With orca changes, SeaWorld must live without iconic Shamu
ORLANDO - With SeaWorld phasing out its killer whale program, it is forced to ponder the question: What is SeaWorld without Shamu?
The company built its brand on the leaping and splashing killer whale. She was part of its logo, gave her name to stadiums in the theme parks and was the inspiration for rides. The orca image sold T-shirts and soft, stuffed animals for the kids to take home.
Marketing and branding expert Allen Adamson says the orcas were SeaWorld's most powerful engagement tool, so the company must reinvent its core signature attraction.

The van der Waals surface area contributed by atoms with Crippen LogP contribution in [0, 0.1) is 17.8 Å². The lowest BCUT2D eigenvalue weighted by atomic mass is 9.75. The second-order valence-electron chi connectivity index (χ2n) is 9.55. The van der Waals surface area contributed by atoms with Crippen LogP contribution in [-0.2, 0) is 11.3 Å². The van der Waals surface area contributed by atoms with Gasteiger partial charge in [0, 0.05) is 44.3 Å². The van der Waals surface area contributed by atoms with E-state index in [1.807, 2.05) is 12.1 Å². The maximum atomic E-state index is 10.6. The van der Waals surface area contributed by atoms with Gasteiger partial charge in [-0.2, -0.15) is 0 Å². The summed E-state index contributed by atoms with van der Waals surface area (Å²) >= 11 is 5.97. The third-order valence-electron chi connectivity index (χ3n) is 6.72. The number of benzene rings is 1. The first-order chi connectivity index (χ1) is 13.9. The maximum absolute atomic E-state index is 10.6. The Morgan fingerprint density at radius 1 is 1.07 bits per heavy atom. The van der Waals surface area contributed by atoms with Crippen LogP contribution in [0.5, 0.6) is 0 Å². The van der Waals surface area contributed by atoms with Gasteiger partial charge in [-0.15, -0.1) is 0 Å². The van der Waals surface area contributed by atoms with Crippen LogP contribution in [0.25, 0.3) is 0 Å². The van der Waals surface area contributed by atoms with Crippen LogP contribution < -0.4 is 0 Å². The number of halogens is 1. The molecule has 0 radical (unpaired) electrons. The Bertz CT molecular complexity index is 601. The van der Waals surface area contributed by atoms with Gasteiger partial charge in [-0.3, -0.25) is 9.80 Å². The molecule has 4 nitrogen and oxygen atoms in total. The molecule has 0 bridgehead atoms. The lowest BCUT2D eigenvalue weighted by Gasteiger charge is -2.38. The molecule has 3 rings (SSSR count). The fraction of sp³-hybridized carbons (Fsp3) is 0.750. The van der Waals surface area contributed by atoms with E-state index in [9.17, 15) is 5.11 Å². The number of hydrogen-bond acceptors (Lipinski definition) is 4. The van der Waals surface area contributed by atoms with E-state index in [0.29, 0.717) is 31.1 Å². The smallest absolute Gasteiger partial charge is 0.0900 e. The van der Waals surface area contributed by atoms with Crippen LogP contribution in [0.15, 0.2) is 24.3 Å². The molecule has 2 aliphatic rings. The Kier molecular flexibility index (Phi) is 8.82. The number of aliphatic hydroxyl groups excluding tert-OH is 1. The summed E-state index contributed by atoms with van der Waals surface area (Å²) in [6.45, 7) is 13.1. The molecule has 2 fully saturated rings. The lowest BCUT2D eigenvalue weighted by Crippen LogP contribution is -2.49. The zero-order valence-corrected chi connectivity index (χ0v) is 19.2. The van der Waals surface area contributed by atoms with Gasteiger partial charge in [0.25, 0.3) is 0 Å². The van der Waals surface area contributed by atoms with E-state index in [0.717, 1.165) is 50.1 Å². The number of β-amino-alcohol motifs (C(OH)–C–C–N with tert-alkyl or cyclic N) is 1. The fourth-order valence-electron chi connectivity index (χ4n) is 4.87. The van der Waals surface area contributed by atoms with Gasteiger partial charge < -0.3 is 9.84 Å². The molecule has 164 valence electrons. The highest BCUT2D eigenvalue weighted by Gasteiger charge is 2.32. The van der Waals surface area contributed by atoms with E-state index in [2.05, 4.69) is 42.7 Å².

Under pressure from animal rights groups and suffering from a drop in ticket sales, SeaWorld announced this week it was ending its orca breeding program and stopping its traditional killer whale shows.
SeaWorld's decision followed a backlash from the 2013 documentary "Blackfish," which told the story of Tilikum, an orca responsible for three deaths.